review by Andrew Darlington
"We are the music-makers and the dreamer of dreams..." - Nephatiti
There was a time, and not so very long ago, when a band could be something other than a commercial brand for merchandising product. They could be musicians doing interesting things. It doesn't really matter what 808 State look like. They could do the massive dance-floor things when the fancy took them. But they'd be highly unlikely candidates for the Celebrity Big Brother house. The original Manchester trio was Graham Massey (the only consistent member), with Martin Price (owner of Eastern Bloc Records) and 'A Guy Called Gerald' Simpson. The latter two later replaced by Andrew Barker and Darren Partington. They were faster-than-a-neutrino at picking up on the first implications of Chicago House, and fusing it to avant-electronica.
Thus creating a zone where prehensile pulses shimmer, warp and quake in and out of sharp-edged beat-scapes. Theirs were industrial-funk grooves pioneering acid strategies - or blueprints, to be decoded and developed by other techno-head experimentalists such as Aphex Twin, Orbital, Chemical Brothers, or Prodigy. Here, their debut dance-floor filler Flow Coma comes as a slip-slithering Aphex Twin 2001 remix, with strangulated treated-voices lost in harshly abrasive shoot-'em-up game-machine acid bleeps. Followed by further contributions from Simian, a Brian Eno radio mix, Manic James Dean Bradfield (with a 1996 EP-collaboration on the ethereal Lopez with Nicky Wire lyrics), plus lazy-voiced guest-vocals from Elbow and XFM presenter Guy Garvey on Lemonsoul, and ZTT (Zang Tuum Tumb)'s Trevor Horn on the opulent movie-stretch Plan Nine. Bjork collaborates with her usual spooky distinctiveness on the 1991 Qmart.
Dance used to be singles stuff. Dance didn't do albums. A music-biz truism, until 808 State, and an elite of other trail-blazers skewed the rules. They were game-changers. They pioneered the 'radio edit' as a seven-inch crossover tool to do it. Flow Coma was originally launched on their own Creed label while they were still operating as Club DJs, and I well recall some of those nights, with the Hacienda's yellow-and-black hazard-striped d�cor and ecstasy-fuelled dance-floor sweat-monkeys in loved-up trance. Okay, I was only there three, maybe four times (I was more east of the Pennines in Sheffield's Leadmill or the Warehouse in Leeds), but there was a definite sense of being in on the cusp of something. A year-zero vibe where change was happening and future-music was being invented.
The record was picked up and re-issued soon after as a 12-inch promo on Richard (Aphex Twin) James' Rephlex label. Its reception led to seven albums spaced across two decades - from Newbuild, in 1988 (on Rephlex 080), to Outpost Transmission, in 2002. Although this high-energy career-spanning compilation dips into each, what they've found is titivated and re-treated. The blue cover-art techno-print sets the tone, showing the circuit-board of the Roland TR-808 drum-machine - from which the group-name is derived. With an uncompromising depth of construction this well-dressed overview is less 'greatest hits' as greatest bits. It shares nine of its 17 cuts with the earlier 808: 88: 98 (ZTT, June 1998), but it roves beyond that album's singles remit - accurately announcing itself as the best in not only "psycho-ecstatic, trance-inducing groove-riding," but the 'techno-funkalogical' too.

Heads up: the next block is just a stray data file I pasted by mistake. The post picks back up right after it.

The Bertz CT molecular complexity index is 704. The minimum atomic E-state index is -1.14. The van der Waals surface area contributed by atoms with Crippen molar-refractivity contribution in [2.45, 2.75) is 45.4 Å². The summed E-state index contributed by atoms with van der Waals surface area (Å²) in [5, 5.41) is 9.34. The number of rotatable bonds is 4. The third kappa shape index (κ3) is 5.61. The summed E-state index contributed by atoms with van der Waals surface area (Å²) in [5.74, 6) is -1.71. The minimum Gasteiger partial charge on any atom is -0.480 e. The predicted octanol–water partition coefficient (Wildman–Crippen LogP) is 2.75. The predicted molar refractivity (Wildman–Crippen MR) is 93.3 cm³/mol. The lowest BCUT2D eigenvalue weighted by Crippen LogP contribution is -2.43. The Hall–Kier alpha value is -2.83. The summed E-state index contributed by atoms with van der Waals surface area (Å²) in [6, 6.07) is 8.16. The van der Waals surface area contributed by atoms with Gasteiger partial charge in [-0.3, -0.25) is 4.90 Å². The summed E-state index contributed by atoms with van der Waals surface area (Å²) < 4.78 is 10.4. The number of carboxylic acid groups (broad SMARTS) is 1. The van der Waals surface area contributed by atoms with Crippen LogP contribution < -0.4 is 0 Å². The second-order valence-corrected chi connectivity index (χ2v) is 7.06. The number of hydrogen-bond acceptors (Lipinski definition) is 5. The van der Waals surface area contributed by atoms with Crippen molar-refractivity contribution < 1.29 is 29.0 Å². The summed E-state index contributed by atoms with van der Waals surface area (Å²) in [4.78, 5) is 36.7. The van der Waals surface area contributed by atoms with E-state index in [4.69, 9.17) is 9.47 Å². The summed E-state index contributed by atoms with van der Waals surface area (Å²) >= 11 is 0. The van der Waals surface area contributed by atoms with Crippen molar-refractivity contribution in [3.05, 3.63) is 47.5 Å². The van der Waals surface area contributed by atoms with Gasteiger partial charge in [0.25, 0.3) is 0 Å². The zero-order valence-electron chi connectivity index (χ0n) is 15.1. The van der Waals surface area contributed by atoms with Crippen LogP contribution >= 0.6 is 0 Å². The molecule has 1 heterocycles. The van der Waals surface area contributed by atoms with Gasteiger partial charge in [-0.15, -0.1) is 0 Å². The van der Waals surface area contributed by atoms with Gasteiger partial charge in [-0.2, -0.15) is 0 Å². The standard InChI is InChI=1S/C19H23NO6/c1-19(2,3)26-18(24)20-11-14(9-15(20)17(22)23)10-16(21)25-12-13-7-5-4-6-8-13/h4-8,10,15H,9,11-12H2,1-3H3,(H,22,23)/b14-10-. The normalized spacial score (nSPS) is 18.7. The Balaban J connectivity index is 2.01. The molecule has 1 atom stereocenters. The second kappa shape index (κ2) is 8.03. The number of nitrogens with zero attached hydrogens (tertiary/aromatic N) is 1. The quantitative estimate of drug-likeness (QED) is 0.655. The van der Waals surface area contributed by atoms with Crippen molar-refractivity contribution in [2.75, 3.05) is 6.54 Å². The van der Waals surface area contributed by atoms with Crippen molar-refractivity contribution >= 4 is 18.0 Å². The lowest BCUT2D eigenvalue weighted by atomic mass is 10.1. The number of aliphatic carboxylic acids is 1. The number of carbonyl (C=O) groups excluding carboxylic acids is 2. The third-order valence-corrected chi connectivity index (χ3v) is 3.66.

BBC's Rob Hughes calls the trio the "wizards of wibbly," yet they produced the placid blissed-out exotica of Pacific State (#10 in November 1989), adding cheesy lounge-core sax and bird-tweets to the busy chopped-up rhythms of the dance vocabulary. Then classic single C�bik (#10 in November 1990), here in a dirty-groove Monkey Mafia rare remix form, with Jon Carter's cut-up vocal looped, and other voices warped and corrupted to nonsense. And - at their rawest, a revisited revision of In Yer Face (#9 in February 1991), with its swaying full-frontal soundtrack spliced with a sampled news-commentary of "conflict between the generations," of 'the bomb', the population explosion, and the pollution of air and water. But they have other gears. The snappy Olympic was the theme for Channel 4's engagingly rowdy The Word, and the B-side of C�bik. The relentlessly urgent turbo-rave hyper-brutalism of Timebomb - predicting Prodigy, is lifted from their 808 Tape Mix, and its B-side Nimbus appears in a tunefully obscure alternate version.
As the superstar-DJ thing began hitting its stride, 808 State were already moving off into other more ambient realms of the chill-out suite. And again, others would follow. So, from such a breadth of abstract hardcore kinetic thumps and pulsing break-beats, what to include? What to exclude? The hits Open Your Mind (#38 in August 1991), and One In Ten (#17 in December 1992), are not here. Replaced maybe by two previously unavailable tracks, Spanish Ice, and Metaluna, a radical mash-up of hard-to-find earlier piece Hear You Soon, re-titled to reference SF movie-classic This Island Earth, segueing into Compulsion which closed their 1988 debut LP Newbuild, in a neat closed-circuit back to the beginning.
Can dance-music be subversive? Or is it strictly functional? Jazz was once dance-music. Dance is a democratising medium in which the individual is subsumed into the rhythm. It can be a collective transcendental ritual, a trance-inducing route to oneness. It can be lots of other things too. A fad, a trip, a groove... As serious as cancer. The great social leveller. But from a time when dance-music was a vital step more than just a commercial brand for merchandising product, 808 State dared to be musicians doing interesting things.